Simple Test May Help Gauge Dopamine Loss in Parkinson’s.

The Triplets Learning Task (TLT) may help determine the extent of dopamine loss in patients with Parkinson’s disease (PD), results of a pilot study hint.

The TLT tests implicit learning, a type of learning that occurs without awareness or intent and that relies on the caudate nucleus, an area of the brain affected by dopamine loss.

The test is a sequential learning task that doesn’t require complex motor skills, which tend to decline in people with PD. In the TLT, participants see 4 open circles, see 2 red dots appear, and are asked to respond when they see a green dot appear. Unbeknownst to them, the authors note, the location of the first red dot predicts the location of the green target. Participants learn implicitly where the green target will appear, and they become faster and more accurate in their responses.

Katherine R. Gamble, psychology PhD student at Georgetown University in Washington, DC, and colleagues had 27 patients with mild to moderate PD receiving dopaminergic medication and 27 healthy controls matched for age and education take the TLT on several occasions.

Patients with PD implicitly learned the dot pattern with training, as did controls, but a loss of dopamine appeared to “negatively impact” that learning compared with healthy older adults, Gamble noted in an interview with Medscape Medical News.

“Their performance began to decline toward the end of training, suggesting that people with Parkinson’s disease lack the neural resources in the caudate, such as dopamine, to complete the learning task,” she added in a conference statement.

Gamble reported the findings here at Neuroscience 2013, the annual meeting of the Society for Neuroscience.

Implicit Learning

In this study, participants responded to 6 “epochs” of the TLT, for a total of 1500 trials. All patients had been diagnosed with PD by a neurologist, and all were receiving treatment with anti-PD medication when they took the test.

Their results showed “significant implicit sequence learning” on the TLT test, the researchers report. Learning increased over the first 5 epochs of training, they note; patients continued to respond more quickly to high- vs low-probability triplets, but this plateaued between periods 5 and 6.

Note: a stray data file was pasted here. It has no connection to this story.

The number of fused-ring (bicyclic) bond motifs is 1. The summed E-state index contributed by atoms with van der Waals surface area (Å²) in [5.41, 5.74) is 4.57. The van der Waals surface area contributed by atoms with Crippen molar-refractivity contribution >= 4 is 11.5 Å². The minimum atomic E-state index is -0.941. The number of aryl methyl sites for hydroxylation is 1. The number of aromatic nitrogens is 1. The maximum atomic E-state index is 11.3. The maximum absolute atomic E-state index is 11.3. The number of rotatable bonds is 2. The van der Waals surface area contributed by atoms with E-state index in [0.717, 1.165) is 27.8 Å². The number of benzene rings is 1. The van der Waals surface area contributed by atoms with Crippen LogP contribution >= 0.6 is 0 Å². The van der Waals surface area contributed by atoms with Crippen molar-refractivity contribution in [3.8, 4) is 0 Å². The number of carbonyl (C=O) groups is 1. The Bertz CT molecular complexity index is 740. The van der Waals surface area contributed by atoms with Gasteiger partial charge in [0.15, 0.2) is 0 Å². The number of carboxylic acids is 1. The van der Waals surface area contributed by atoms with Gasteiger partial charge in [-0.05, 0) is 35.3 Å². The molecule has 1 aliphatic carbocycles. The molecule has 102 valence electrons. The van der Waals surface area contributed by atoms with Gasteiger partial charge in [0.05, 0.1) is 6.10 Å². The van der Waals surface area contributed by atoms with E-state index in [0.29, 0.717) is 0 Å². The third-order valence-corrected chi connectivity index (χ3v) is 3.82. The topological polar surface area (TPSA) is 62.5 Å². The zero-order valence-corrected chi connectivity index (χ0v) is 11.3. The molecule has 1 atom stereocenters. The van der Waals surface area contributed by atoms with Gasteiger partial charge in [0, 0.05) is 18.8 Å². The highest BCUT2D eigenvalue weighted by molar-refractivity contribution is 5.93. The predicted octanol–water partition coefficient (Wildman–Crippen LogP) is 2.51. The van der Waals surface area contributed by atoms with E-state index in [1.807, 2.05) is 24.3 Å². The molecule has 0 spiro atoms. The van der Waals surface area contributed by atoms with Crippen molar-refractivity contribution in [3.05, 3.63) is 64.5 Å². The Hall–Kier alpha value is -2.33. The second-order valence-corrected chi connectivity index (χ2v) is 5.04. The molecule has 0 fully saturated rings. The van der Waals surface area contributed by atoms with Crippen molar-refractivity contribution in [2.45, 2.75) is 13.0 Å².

“We suggest that in people with PD, learning is intact early in training because less affected regions of the brain (eg, the hippocampus) can support learning,” they conclude. “However, PD-related dopamine deficits appear later in training when the caudate becomes more important.”

The TLT “may be a noninvasive way to evaluate the level of dopamine deficiency in PD patients, and which may lead to future ways to improve clinical treatment of PD patients,” said Steven E. Lo, MD, associate professor of neurology at Georgetown University Medical Center and a coauthor of the study, in a statement.

The researchers are now testing how implicit learning may differ by different PD stages and drug doses.

Evaluating Dopamine Deficiency

Asked to comment on this pilot study, Lidia Gardner, PhD, assistant professor, Department of Neurology, University of Tennessee Health Science Center in Memphis, said the “simple implicit learning test might be potentially a useful tool for neuropsychologists. I would like to know if there is any correlation between the disease progression and the time required for TLT training.”

However, she told Medscape Medical News, “Until a strong correlation is established, most physicians would shy away from using it as a diagnostic tool for the loss of dopamine neurons. However, in addition to other clinical tests it could be useful.”

“Currently, the loss of dopamine neurons can be visualized with PET [positron emission tomography] using 18F-DOPA or other radio-tracers. This technique can give a relatively close assessment of dopamine neurons in PD patients. A simple and inexpensive test (in comparison to PET or SPECT [single-photon emission computed tomography]) is always welcome in healthcare administration,” Dr. Gardner said.

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